Posted in Foodstuffs

Foodstuff: Physalis (Cape Gooseberry)

When I first saw these in our local grocery store I thought I was looking at Tomatillos because of the unusual paper skin. It wasn’t until I got closer and saw that they were smaller and of different shape that I realized I was looking at something I had never seen before. These intriguing little objects were packaged in little baskets of a dozen or so and there was no identifying label on the shelf. The baskets, however, were sitting in a larger cardboard container that had the word ‘Physalis’ written on the side. This meant absolutely nothing to me and it wasn’t until I got home and did an Internet search that I discovered that this is, in fact, the proper name for what turns out to be a fruit of South American origin. Naturally, I picked up a basket to see what they might be like…

As you can see, the pretty paper-like covering (officially known as the ‘calyx’) encloses a cute little orange colored fruit that looks very much like an unripe cherry tomato. When I pulled one out, I discovered that the upper part is covered with a slightly sticky substance rather like tree sap.

The fruit, as I have noted, originally was native to South America but it appears to have been cultivated for some time in the Cape of Good Hope region of South Africa. The most common name for it in English is ‘Cape Gooseberry’ and, while some suggest that the cape is a reference to the calyx, it seems more likely that the name hearkens to the African area of cultivation. Other names are ‘Inca Berry’, ‘Peruvian Cherry’ (the full botanical name is ‘Physalis Peruviana’) and ‘Ground Cherry’.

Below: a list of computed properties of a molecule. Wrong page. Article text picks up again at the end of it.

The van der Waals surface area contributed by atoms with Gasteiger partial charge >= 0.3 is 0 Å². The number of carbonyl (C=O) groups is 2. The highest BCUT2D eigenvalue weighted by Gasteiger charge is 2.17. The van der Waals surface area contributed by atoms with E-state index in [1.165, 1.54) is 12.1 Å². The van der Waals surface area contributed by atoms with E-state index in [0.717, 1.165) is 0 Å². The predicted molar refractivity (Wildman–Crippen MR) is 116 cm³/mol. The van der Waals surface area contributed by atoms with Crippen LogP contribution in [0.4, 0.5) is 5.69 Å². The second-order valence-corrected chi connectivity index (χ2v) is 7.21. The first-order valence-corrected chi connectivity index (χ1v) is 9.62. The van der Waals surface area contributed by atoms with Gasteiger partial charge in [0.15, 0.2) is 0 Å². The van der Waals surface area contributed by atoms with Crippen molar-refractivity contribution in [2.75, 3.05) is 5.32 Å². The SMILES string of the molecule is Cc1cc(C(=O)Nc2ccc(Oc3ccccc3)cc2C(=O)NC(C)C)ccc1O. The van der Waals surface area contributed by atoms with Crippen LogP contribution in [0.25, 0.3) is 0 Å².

The fruit doesn’t have much of an aroma when you open the calyx. There is a faint smell and it is a little like a hothouse tomato with some fruity notes. Once you cut it open, the smell is a little stronger and, as you can see, the interior is fairly dense with some tiny seeds scattered throughout.

The texture, as you bite into it, is vaguely reminiscent of a tomato, although not as succulent or watery, and the seeds are less noticeable. Some have suggested that taste is a little like a tomato crossed with a gooseberry but I didn’t find that myself. It has been years since I actually tasted a gooseberry and I recall them as being much more tart. There is a fresh tasting acidity at the outset but this quickly resolves into a mellow sweetness. The taste, in fact, reminded me very much of a plum, although it was also a bit like a kiwi fruit for the first few seconds. All in all, I liked the taste, but I can’t say that it was particularly exciting, or novel, by any means.

I gather that these fruit have become quite popular as garnishes in many restaurants (although I have yet to see this) and they apparently make quite good jams. Possibly because of their appearance to tomatoes, they seem to have been adapted to quite a few uses, such as salsa, where a tomato, or tomatillo, might be used. I have even seen a suggestion that they might be good in a pasta sauce, but I am not sure how much that appeals to me, to be honest.